Divorce is not an easy process. It is particularly challenging if you don’t want the divorce. Seeking a safe and caring process may be the best thing you do for yourself and the outcomes reached. Do not let the fact that the divorce is unwanted, or comes as a surprise, hinder you. Choose a process that will help you feel safe and protected.
Divorce is never truly good. But a bad divorce can create many years of devastation. If you have a friend or family member approaching divorce it can be difficult to watch the economic and emotional turmoil unfold, particularly if there are children involved. As a friend, or a family member, you want to help; but can you?
In my 30 years as a divorce lawyer, I have seen how friends and family members can provide much needed support and comfort that has helped my divorce clients get through this process in a much healthier way. At the same time, I have often watched well meaning friends and family members give my clients advice that actually made the divorce more adversarial.
If you know someone who is going through divorce and want to help, here are five things to consider.
- Encourage them to seek counseling, if appropriate. Whether they are trying to save the marriage or simply manage the emotional turmoil and grief during this difficult time, a good counselor can be even more important than a divorce attorney. They will soon be making some of the most important decisions in their lives during a time in which their sense of reason and judgment may be impaired by emotions. Getting help with the emotional and psychological aspect of divorce is crucial.
- Give them support and encouragement; but not legal advice. If you have been through a divorce, or have experienced the divorce of close friends, you may be tempted to advise others based on your observed experience. This advice, though well intended, can often be quite harmful.
- Encourage them to truly research their options. Most people rush into divorce without truly understanding their choices. As result they often choose a method that is not the best alternative for their family.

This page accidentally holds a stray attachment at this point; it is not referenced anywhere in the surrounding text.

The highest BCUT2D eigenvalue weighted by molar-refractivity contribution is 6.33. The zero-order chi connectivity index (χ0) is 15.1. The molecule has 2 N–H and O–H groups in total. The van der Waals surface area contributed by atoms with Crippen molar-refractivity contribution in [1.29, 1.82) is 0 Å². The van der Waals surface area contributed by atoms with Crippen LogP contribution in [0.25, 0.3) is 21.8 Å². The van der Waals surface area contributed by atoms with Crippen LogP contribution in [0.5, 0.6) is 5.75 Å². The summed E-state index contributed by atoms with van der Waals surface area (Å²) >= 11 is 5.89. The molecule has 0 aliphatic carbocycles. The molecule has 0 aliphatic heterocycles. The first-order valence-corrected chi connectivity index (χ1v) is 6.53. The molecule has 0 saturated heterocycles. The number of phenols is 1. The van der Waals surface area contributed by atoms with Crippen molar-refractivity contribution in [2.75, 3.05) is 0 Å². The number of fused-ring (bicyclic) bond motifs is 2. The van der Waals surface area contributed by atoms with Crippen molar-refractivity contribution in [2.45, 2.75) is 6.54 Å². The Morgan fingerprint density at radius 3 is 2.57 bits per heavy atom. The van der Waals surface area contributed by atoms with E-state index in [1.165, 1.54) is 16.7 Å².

- Help them understand that civility is not weakness. Divorce can create fear and anger that tempt people to seek “a pound of flesh.” Few families can emerge from an adversarial divorce unscathed. Help them understand that resolving their divorce in a civil and respectful manner can actually get them a better outcome.
- Avoid demonizing the spouse. Divorce often creates a delusional reality that causes people to see their spouse in a very negative light. Accepting your friend’s emotionally impacted negative view off their spouse can even seem like the “supportive thing to do.” Usually it simply adds to the misperceptions that make future co-parenting more difficult.
People facing divorce need emotional support and friendship as much as they need professional help. If you can provide that support, without giving into the temptations to do more, you will be doing your friend or family member a great service.
You are a devout Christian and you think marriage should last forever. Yet you somehow find yourself facing divorce. No doubt you are feeling conflict. You had hoped your faith would help you avoid coming to this place; and you may even feel guilty about the fact that you somehow have found your marriage ending, even if the end of the marriage was not your fault.
Certainly if you believe your faith can help you salvage a happy marriage, you owe it to yourself to work to save the marriage in a manner consistent with what you believe. However, if the marriage cannot be saved, this may be the time to ask yourself if your Christian principles can guide you during this most difficult time in your journey.
Christianity challenges its believers to practice love, compassion and forgiveness, even under the most difficult circumstances. In a divorce you will find yourself, at some point, sitting across the table, from a person who you at one point felt a deep sense of love. Yet, the fear and anger and distrust fueled by divorce may trump all of those feelings. In addition, the behavior in your spouse during the divorce may not inspire a sense of love and compassion.